Myanmar cross-border strike: Army and Government don’t rule out more such operations

Myanmar cross-border strike: Army and Government don’t rule out more such operations

NSA Doval to visit Myanmar; UAV missions from Imphal identified camps; envoy meets officials in Nay Pyi Taw.

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Sources said there are an estimated 20 camps which are likely targets. Officials also maintained ambiguity over the Tuesday operation saying “all is not over”.

A day after the Army carried out strikes across the Myanmar border at militant groups suspected to be behind the June 4 attack on the Army convoy, sources said today that more such operations could not be ruled out given the “scale” of the Northeast militant infrastructure across the border.

Read: 3 militant incidents across border in last six months helped get neighbour on board

Sources said there are an estimated 20 camps which are likely targets. Officials also maintained ambiguity over the Tuesday operation saying “all is not over”.

Read: The Myanmar Naga who has troubled India for half a century


National Security Advisor Ajit Doval is expected to visit Myanmar soon to discuss further “joint action” against the insurgents. Indian Ambassador to Myanmar Gautam Mukhopadhaya today reviewed the post-operation situation with senior officials of the Myanmar government in the capital Nay Pyi Taw.


Foreign Secretary S Jaishankar had visited Myanmar unannounced on May 22 ahead of fighting breaking out with the NSCN (K) to firm up cross-border security cooperation plans. Officials said his visit was not related to yesterday’s operations.

In details that have now begun to emerge, sources said that at least 20 militants were killed and 11 “seriously injured” in the operations that were carried out by commandos “on foot”. Interestingly, the “men” picked up for the operation were ones with “North-Eastern features” so that they could blend in.

The operation was led by 21 Special Forces (Para), an elite para-commando unit of the Indian Army. Sources said that though India’s intention to stage retaliatory strikes was shared with Myanmar days ahead of the attack, data on specific targets was “neither asked for nor given.”

Explained: Hunters of the NSCN (K)

Some of the militants killed could have been involved in the last Thursday’s ambush in Chandel which killed 18 soldiers of the Dogra unit.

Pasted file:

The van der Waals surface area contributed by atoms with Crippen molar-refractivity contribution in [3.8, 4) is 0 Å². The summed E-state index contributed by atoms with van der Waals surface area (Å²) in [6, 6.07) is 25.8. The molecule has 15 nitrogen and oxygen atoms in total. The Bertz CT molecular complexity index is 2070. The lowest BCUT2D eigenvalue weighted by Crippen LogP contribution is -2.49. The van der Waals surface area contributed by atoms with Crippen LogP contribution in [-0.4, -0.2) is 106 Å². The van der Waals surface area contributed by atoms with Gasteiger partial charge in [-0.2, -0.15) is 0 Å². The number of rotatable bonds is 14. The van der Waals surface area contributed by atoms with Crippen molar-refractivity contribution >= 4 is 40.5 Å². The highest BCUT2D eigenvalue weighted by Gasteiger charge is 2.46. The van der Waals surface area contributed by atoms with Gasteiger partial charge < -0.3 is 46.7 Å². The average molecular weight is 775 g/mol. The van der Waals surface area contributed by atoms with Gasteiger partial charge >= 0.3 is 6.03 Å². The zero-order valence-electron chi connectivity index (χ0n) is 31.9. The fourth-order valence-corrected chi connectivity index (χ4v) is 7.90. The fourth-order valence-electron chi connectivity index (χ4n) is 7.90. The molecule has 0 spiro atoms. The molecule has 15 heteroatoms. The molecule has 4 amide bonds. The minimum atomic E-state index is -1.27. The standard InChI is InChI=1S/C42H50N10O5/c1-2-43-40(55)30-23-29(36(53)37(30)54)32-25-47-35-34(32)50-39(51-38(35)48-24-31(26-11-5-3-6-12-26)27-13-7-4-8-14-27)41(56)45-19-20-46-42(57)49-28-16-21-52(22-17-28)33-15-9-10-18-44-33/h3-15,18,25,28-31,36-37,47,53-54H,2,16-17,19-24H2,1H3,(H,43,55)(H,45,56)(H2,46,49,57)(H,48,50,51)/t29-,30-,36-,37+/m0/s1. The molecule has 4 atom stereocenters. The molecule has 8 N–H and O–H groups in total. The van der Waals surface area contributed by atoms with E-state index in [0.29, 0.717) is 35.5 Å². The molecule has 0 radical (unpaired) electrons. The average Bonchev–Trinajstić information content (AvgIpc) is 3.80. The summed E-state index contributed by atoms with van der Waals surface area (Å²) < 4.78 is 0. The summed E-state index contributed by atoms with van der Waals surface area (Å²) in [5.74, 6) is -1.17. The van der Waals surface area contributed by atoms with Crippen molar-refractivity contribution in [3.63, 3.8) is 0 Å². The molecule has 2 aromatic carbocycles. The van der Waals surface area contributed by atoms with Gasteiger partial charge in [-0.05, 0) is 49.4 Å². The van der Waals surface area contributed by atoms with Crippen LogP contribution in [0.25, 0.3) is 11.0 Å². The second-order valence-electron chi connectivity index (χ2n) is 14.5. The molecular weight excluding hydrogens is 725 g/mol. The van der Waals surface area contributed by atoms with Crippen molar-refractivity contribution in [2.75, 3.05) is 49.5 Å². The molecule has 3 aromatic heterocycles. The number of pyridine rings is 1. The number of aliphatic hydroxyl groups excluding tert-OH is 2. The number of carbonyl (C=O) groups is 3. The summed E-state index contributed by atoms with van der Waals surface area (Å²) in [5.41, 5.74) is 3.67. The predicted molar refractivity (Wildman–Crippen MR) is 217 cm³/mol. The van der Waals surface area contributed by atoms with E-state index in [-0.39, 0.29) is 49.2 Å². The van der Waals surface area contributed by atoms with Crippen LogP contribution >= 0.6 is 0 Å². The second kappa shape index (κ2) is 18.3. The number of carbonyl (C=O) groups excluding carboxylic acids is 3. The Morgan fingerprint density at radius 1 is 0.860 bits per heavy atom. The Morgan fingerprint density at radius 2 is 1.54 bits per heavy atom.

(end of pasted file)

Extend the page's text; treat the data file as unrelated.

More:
Sources said that one team of 21 Special Forces, based at Leimakhong, slithered down from two Advanced Light helicopters onto militat camps in Myanmar territory. Although these camps were identified targets, their location was confirmed by UAV missions carried out from Imphal. At least three UAV missions were conducted every week and latest images were compared with previous ones to confirm that the camps were still occupied.

Sources said that these camps are not very deep in Myanmar territory. They lie close to a prominent local commercial route between India and Myanmar, allowing the militants to extort money from traders.

Thoubal-based 2 Assam Rifles and Moreh-based 11 Assam Rifles were used in a supporting ground role for the operation. The SF personnel used portable rockets and grenades. Sources said that an additional team of 21 SF has been mobilised in Dimapur and is being inducted into the India-Myanmar border.

Assam Rifles units on India-Myanmar border in Chandel and adjoining districts are on high alert to monitor any suspicious movement of militants who have been scattered after Wednesday’s operation. The Army is also wary of any retaliatory attacks being planned by NSCN (K).

The local Assam Rifles units have been working closely with the Manipur civilian administration to convince the local population that they will not be inconvenienced or harassed by these operations, this being the harvesting season.

Meanwhile, NSCN (K) has contested the Army’s claim in handouts sent to the local media in which it rejected the reports of cross-border operation as “false” and alleged that these were efforts by the Indian Army to “salvage their reputation”.

The Myanmar government has confirmed that Indian soldiers had entered their country on Wednesday. Zaw Htay, director of the office of Myanmar President Thein Sein was quoted in The Wall Street Journal as saying that there was “coordination and cooperation” between the Indian troops and Myanmar’s armed forces but added that no Myanmar soldiers were directly involved.

“We will never allow or support insurgents, whether (they are) against Myanmar or against our neighbouring countries,” Zaw Htay is quoted as saying.


Interestingly, the Army did not deny — or confirm — many versions of the operation on social media all through the day including cropped, pixilated photographs of purported soldiers who conducted the operations.